Health volunteerism and improved cancer health for Latina and African American women and their social networks: Potential mechanisms

Molina, Yamile, McKell, Marnyce S., Mendoza, Norma, Barbour, Lynda, Berrios, Nerida M., Murray, Kate, & Ferrans, Carol Estwing (2016) Health volunteerism and improved cancer health for Latina and African American women and their social networks: Potential mechanisms. Journal of Cancer Education. (In Press)

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Health volunteerism has been associated with positive health outcomes for volunteers and the communities they serve. This work suggests that there may be an added value to providing underserved populations with information and skills to be agents of change. The current study is a first step toward testing this hypothesis. The purpose is to identify how volunteerism may result in improved cancer health among Latina and African American women volunteers. A purposive sample of 40 Latina and African American female adults who had participated in cancer volunteerism in the past five years was recruited by community advocates and flyers distributed throughout community venues in San Diego, CA. This qualitative study included semi-structured focus groups. Participants indicated that volunteerism not only improved their health, but also the health of their family and friends. Such perceptions aligned with the high rates of self-report lifetime cancer screening rates among age-eligible patients (e.g., 83-93%:breast; 90-93%:cervical; 79-92%:colorectal). Identified mechanisms included exposure to evidence-based information, health-protective social norms and support, and pressure to be a healthy role model. Our findings suggest that train-the-trainer and volunteer-driven interventions may have unintended health-protective effects for participating staff, especially those from the current study’s populations.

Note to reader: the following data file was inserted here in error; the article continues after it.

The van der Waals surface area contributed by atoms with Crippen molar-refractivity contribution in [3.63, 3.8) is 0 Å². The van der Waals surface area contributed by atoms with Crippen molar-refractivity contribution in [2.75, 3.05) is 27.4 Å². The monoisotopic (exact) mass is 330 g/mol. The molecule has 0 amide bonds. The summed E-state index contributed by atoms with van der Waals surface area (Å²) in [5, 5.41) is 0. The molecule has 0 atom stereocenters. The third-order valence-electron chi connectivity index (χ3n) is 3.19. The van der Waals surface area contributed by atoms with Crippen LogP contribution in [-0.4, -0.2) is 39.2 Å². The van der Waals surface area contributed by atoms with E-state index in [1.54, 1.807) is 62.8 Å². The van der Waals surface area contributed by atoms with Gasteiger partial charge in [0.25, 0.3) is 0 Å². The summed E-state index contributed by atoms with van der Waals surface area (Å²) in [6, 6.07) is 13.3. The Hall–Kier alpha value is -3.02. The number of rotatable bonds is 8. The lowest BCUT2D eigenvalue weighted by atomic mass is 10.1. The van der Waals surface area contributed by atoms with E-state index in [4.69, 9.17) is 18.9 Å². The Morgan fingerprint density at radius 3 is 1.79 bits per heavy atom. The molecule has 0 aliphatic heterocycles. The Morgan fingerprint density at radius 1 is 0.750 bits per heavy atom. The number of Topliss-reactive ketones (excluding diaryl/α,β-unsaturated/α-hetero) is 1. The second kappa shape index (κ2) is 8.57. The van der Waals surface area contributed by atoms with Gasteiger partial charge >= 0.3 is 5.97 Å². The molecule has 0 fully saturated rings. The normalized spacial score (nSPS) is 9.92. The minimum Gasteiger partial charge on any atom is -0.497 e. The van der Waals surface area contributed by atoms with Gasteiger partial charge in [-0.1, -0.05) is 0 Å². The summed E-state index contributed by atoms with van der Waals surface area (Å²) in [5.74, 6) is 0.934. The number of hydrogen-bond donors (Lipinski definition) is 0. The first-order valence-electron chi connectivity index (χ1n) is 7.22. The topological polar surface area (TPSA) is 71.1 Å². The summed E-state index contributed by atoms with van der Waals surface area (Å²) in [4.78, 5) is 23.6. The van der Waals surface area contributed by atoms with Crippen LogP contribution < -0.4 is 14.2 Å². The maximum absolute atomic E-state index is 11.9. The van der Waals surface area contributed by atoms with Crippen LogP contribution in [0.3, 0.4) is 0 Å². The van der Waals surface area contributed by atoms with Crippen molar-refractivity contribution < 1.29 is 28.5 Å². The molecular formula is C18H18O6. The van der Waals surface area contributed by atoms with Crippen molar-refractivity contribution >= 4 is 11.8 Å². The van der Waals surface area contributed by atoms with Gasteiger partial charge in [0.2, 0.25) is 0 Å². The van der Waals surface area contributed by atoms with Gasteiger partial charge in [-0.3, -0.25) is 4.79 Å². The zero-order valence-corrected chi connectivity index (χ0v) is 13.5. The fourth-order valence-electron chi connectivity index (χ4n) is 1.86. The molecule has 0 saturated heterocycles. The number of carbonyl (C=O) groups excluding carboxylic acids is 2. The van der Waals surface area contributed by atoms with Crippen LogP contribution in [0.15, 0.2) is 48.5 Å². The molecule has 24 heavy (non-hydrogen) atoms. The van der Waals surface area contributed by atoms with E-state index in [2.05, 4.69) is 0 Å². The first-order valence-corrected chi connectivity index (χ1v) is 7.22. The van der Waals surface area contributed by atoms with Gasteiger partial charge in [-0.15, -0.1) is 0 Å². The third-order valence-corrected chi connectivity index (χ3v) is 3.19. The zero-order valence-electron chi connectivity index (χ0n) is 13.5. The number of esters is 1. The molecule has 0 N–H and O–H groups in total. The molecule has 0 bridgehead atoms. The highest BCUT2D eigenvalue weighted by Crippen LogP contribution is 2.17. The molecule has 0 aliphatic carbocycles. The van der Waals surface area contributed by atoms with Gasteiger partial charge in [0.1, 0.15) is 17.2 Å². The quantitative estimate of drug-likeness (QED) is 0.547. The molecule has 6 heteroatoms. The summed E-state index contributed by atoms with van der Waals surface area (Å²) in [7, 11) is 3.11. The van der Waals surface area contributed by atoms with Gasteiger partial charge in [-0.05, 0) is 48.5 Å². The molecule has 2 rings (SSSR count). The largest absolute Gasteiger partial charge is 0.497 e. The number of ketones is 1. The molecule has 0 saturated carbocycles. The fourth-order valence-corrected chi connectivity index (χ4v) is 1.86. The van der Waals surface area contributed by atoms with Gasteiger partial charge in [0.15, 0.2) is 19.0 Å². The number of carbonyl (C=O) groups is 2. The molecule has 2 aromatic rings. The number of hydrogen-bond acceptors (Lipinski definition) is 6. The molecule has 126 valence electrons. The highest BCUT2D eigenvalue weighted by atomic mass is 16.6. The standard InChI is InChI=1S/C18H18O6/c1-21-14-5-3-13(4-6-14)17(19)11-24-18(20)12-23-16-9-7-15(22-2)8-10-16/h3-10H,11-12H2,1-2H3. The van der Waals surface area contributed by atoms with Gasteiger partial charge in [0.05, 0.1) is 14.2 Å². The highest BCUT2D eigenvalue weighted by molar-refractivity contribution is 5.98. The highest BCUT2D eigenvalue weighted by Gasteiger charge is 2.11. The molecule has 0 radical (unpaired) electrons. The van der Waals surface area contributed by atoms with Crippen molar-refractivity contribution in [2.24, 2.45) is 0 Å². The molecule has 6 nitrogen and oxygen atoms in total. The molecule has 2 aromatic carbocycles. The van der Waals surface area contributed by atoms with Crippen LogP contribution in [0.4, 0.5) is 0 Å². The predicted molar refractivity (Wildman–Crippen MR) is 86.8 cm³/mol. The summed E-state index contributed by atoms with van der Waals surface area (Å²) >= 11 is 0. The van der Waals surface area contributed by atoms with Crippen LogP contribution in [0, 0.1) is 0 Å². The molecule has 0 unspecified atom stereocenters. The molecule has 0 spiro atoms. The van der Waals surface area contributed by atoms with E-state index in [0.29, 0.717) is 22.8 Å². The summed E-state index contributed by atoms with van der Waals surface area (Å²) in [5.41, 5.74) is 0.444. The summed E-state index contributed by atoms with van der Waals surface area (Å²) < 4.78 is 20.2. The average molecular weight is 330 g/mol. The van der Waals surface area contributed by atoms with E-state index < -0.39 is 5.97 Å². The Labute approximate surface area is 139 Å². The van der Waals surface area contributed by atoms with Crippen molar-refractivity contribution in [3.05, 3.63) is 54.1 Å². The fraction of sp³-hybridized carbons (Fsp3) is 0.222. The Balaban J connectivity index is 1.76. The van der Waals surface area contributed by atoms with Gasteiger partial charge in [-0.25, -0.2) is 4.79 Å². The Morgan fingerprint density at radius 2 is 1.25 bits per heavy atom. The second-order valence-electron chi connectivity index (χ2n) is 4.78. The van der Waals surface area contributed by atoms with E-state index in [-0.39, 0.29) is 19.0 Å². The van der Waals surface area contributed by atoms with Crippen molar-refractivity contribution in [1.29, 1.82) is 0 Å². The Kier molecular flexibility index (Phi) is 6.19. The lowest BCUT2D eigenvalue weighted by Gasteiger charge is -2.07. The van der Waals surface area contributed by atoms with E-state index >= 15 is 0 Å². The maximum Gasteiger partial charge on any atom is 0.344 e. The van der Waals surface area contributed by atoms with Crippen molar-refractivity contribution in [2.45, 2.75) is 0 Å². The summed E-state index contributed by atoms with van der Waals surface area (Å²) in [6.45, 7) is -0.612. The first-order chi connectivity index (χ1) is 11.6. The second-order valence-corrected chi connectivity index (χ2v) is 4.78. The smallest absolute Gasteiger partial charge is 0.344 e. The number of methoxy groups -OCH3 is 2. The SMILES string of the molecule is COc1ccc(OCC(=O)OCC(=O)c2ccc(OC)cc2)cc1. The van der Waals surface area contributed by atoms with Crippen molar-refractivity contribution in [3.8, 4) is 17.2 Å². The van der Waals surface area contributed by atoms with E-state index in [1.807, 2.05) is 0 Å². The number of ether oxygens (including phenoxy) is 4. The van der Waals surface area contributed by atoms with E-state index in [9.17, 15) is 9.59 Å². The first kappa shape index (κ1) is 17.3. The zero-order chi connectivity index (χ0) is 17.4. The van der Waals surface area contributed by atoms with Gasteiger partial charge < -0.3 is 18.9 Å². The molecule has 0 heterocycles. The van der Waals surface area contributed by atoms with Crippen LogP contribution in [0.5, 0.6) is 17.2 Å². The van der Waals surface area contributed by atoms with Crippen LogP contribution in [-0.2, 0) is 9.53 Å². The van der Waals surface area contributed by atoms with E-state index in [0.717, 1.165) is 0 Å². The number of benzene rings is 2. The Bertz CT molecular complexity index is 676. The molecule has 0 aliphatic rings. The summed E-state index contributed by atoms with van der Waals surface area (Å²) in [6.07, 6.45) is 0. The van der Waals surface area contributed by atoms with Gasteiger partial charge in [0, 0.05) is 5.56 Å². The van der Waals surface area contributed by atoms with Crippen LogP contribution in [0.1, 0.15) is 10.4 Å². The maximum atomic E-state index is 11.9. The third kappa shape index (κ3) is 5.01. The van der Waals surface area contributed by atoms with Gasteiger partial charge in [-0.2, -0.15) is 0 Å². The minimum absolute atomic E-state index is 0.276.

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ID Code: 98512
Item Type: Journal Article
Refereed: Yes
Keywords: cancer disparities, Latina, African American, volunteerism
DOI: 10.1007/s13187-016-1061-y
ISSN: 1543-0154
Divisions: Current > QUT Faculties and Divisions > Faculty of Health
Current > Schools > School of Psychology & Counselling
Copyright Owner: Copyright 2016 American Association for Cancer Education
Copyright Statement: The final publication is available at Springer via
Deposited On: 30 Aug 2016 23:14
Last Modified: 06 Sep 2016 17:41

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